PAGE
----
With the Legislative Assembly elections on, and the Bharatiya Janata Party brand of Hindutva enjoying a free run, Nabadwip looks poised for a major transformation. This transformation has nothing to do with academic practice for Nabadwip severed almost all ties with top class scholarship over the years.

However, the pandemic took a toll on the turn-out this time. Take the Manipur Rajbari at Tegharipara for example. Otherwise a marginal presence in the southern part of Nabadwip, the few acres of the royal palace draws thousands of devotees from Manipur during the Dol. Their processions – underscoring the century-old association of Nabadwip with the rich performing art tradition of Manipur – add a vital element to the ethnic melting pot that Nabadwip is. Before the pandemic struck, the number of Manipuri devotees swelled to over fifteen thousand. They came in buses – some 40 buses packed like sardines. Some came in trains, while some like legendary theatre director Ratan Thiyam flew in. The celebrations spilled over the streets. Not this time. Only four buses came and the celebrations were restricted within the Rajbari precincts. 

But the maths and temples banking on devotees from various parts of West Bengal did not complain much; nor did the local youth. As the evening aarti at the Dhameswar Mahaprabhu temple was in full swing, and the traditional devotees were smearing each other with abir, I could spot hundreds of the young boys and girls in the crowd. They were least bothered about the ritual worship. They were busy clicking selfies, posing before the devotees with raised arms. A mile down south in Radhabazar – the central district of Nabadwip – stands the Mukhoty residence with a temple tucked inside. As the moon got fuller and fuller and the long day’s journey towards the night came to an end, a dozen odd youngsters and their friends gathered at the natmandir of the Mukhoty residence. Poet Subrata Pal, also the administrator of a Facebook community named Priyo Nabadwip, informed that the youngsters have raised a music band during the pandemic. The Dol offered them an occasion to hone their performing skills. Accompanied by a guitar, a mandolin, a violin and a drum-set, the group started with a Rabindrasangeet – ‘Phagun haoway haoway karechhi je dan’; and then switched over to a Hemanta Mukhopadhyay adhunik number – ‘Olir katha shune bakul hase’. Their music did not resonate with the spiritual verve that marked the soulful namkirtan strains coming out of Radhamadhab mandir nearby. But the spring festival came full circle with this.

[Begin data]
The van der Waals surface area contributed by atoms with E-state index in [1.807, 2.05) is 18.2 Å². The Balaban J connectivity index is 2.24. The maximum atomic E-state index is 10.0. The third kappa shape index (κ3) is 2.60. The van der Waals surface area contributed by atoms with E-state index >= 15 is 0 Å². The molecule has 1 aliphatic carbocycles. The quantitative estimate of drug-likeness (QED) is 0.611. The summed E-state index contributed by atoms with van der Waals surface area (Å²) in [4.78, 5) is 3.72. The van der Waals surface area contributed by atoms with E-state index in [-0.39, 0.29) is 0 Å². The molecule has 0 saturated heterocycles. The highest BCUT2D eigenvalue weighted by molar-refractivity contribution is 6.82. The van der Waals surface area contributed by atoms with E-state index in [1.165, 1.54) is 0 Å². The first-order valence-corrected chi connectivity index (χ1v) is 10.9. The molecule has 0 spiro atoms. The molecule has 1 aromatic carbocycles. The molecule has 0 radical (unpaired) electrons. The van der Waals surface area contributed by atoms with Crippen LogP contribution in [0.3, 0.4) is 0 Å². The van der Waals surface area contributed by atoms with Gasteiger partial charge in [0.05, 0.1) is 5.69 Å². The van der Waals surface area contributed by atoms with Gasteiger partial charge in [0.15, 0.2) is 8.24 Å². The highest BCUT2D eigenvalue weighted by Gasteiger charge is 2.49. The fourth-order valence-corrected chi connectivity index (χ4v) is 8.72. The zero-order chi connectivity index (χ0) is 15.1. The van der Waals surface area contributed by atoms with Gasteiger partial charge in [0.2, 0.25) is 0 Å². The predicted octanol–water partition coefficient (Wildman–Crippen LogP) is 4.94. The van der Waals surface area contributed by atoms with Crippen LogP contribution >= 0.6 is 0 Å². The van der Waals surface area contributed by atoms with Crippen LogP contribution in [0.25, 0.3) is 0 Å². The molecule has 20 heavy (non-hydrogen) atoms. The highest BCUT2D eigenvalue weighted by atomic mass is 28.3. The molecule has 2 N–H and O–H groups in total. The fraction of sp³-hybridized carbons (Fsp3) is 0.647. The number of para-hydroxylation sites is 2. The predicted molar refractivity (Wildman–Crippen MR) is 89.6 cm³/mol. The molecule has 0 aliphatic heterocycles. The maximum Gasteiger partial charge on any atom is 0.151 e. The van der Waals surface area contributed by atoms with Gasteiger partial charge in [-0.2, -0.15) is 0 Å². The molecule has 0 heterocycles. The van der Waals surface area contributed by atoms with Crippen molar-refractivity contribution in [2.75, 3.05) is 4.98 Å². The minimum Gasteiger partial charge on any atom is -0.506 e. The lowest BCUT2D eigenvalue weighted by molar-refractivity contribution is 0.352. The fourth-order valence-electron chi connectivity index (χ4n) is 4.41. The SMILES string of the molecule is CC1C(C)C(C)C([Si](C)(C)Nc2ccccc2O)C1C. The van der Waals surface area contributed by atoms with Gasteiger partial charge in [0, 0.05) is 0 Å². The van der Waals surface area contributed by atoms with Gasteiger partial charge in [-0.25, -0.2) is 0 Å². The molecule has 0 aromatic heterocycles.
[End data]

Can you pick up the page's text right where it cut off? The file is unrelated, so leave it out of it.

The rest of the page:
Where else on earth would you find two greatest Bengalis of all time – Chaitanya and Rabindranath – vying for your attention? Where would you discover the classicists and populists competing for a place under the full-moon? Come to Nabadwip to experience syncretism.

Anshuman Bhowmick is a cultural commentator based in Calcutta aka Kolkata. Among many other things, he reviews theatre for a leading English daily and a prominent Bengali periodical and represents Bengali theatre in national and international forums. A widely travelled man equally at home in West Bengal and Bangladesh,  Anshuman is curious about everything related to Bengal – past, present and future.